Fiscal Responsibility, part II
I don’t understand how Conor can say this with a straight face:
You’d think after rightly complaining about the Bush Administration’s unprecedented irresponsibility for eight years, leading Democrats would understand that we’re trapped in a terrible hole, but instead they just keep digging, figuring that while they’re in power, why not lobby for a massive new health care entitlement, game its scoring to make its cost seem more palatable to voters, and pay for it by pretending that it won’t cost any more than what we currently spend. […]
Republicans may be full of it when they promise that if returned to power they’ll cut spending and pay down the debt, but at least they recognize the need for those measures, and that they’re an appropriate priority.
The reflexive, evidence-free dismissal of the CBO scores (High Broderism at its finest) at the beginning of Conor’s post is enough to convince me that he isn’t actually interested in hearing liberal ideas for bringing the United States back on a firm fiscal footing. That said, it’s worth reminding Conor that in the three decades since the Republican Party became the dominant political coalition in American politics, the deficit has been reduced exactly once, and that was during Bill Clinton’s presidency. All three Republican presidents of the “conservative era” – Ronald Reagan, George H.W. Bush, and George W. Bush – were responsible for significant increases in the deficit, and in the case of the latter, a tremendous increase in the overall national debt.
Here’s a graph that illustrates the point (I found the data here):
Moreover, it’s not even really accurate to say that Republicans recognize the need to reduce spending, and Democrats don’t (by implication). The Obama administration’s central conceit on health care reform has been that absent systemic change in the way we deliver and pay for health care, the United States is facing fiscal ruin. As such, the only real requirement the administration has for health care reform – as per Peter Orszag – is that it “bends the curve.” We’ve heard more about cost controls and deficit reduction from this Democratic administration than we did in eight years of the previous Republican one. Indeed, if there’s been anything notable about nearly every major Democratic policy proposal we’ve seen this year, it’s that both congressional Democrats and the White House have been adamant that they pay for themselves at least in part.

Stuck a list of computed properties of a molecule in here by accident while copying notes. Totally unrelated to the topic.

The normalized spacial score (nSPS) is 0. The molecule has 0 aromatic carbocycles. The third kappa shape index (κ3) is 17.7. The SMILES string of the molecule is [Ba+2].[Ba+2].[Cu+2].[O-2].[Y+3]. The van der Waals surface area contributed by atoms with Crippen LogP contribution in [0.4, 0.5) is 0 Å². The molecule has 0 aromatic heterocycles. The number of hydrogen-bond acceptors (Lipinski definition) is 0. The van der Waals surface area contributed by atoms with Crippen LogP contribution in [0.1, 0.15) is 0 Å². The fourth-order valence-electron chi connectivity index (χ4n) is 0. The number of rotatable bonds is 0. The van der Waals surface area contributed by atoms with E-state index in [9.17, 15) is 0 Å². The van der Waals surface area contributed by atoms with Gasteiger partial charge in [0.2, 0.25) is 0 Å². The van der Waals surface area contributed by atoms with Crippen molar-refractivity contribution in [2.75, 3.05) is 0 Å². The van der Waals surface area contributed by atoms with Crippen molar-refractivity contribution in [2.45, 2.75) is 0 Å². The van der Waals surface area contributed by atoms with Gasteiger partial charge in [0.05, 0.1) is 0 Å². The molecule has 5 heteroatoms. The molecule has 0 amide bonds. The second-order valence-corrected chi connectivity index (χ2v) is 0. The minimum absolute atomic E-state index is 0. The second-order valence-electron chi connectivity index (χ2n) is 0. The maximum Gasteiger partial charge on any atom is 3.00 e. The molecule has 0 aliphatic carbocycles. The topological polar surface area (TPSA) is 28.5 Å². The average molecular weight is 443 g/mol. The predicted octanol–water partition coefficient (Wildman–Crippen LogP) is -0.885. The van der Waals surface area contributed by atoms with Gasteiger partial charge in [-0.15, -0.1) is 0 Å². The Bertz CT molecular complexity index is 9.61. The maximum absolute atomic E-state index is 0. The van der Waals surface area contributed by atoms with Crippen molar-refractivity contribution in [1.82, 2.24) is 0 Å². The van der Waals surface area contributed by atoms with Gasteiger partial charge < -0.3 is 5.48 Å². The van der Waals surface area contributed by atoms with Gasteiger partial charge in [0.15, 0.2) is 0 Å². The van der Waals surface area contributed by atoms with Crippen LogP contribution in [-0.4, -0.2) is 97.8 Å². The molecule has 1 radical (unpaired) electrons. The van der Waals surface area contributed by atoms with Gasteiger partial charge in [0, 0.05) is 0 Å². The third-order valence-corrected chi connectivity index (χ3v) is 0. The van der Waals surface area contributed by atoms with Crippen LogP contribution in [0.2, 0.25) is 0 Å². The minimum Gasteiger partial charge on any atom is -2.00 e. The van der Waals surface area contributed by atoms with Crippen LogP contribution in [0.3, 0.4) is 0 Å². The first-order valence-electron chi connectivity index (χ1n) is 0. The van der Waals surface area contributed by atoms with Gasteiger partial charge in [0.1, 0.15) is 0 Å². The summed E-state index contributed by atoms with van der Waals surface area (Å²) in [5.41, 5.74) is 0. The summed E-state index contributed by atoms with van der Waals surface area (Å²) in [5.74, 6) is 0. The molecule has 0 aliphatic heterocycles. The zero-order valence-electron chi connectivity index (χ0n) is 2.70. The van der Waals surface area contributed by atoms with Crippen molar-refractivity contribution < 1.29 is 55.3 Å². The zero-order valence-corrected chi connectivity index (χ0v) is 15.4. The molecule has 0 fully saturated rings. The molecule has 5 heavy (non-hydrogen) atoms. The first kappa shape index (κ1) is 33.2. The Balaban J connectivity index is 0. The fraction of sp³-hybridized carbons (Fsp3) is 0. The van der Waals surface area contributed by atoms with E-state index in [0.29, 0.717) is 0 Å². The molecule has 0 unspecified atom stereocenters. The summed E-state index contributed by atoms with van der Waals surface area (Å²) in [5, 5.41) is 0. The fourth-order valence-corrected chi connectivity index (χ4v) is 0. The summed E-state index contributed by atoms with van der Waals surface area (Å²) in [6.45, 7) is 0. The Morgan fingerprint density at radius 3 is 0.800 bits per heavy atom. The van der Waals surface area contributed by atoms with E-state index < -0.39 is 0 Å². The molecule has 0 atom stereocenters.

I hate to be super partisan about this, but it’s one of those situations where you can’t actually avoid it. The simple fact is that while neither party is perfect, Democrats at least have something of a claim to the mantle of “fiscally responsible.” President Clinton was the first president in a generation to balance the budget, and President Obama’s economic team shows an obvious concern for the long-term fiscal viability of the United States. They’re just also concerned about not letting the United States fall into economic ruin, hence the various stimulus-related deficits.
On that note, I want to make one last point: when considering Republican and Democratic deficits, you can’t make a one-to-one comparison without also thinking about the actual content of spending. Or, to borrow from a post I wrote a long time ago at my own blog:
Spending trillions of dollars financing a massive reinvention of our transportation infrastructure – an unquestionable public good – is a lot different then spending trillions on say, video games. Which, while awesome, aren’t exactly a wise investment (I’m looking at you Atari Lynx and Sega Game Gear). The real measure of fiscal responsibility isn’t deficit spending as much as it is the return on said spending. If President Obama’s spending puts the country on a sustainable fiscal footing in the long-term, even if it is significant, it will be far more “responsible” than President Bush’s comparatively smaller, but overall disastrous, spending.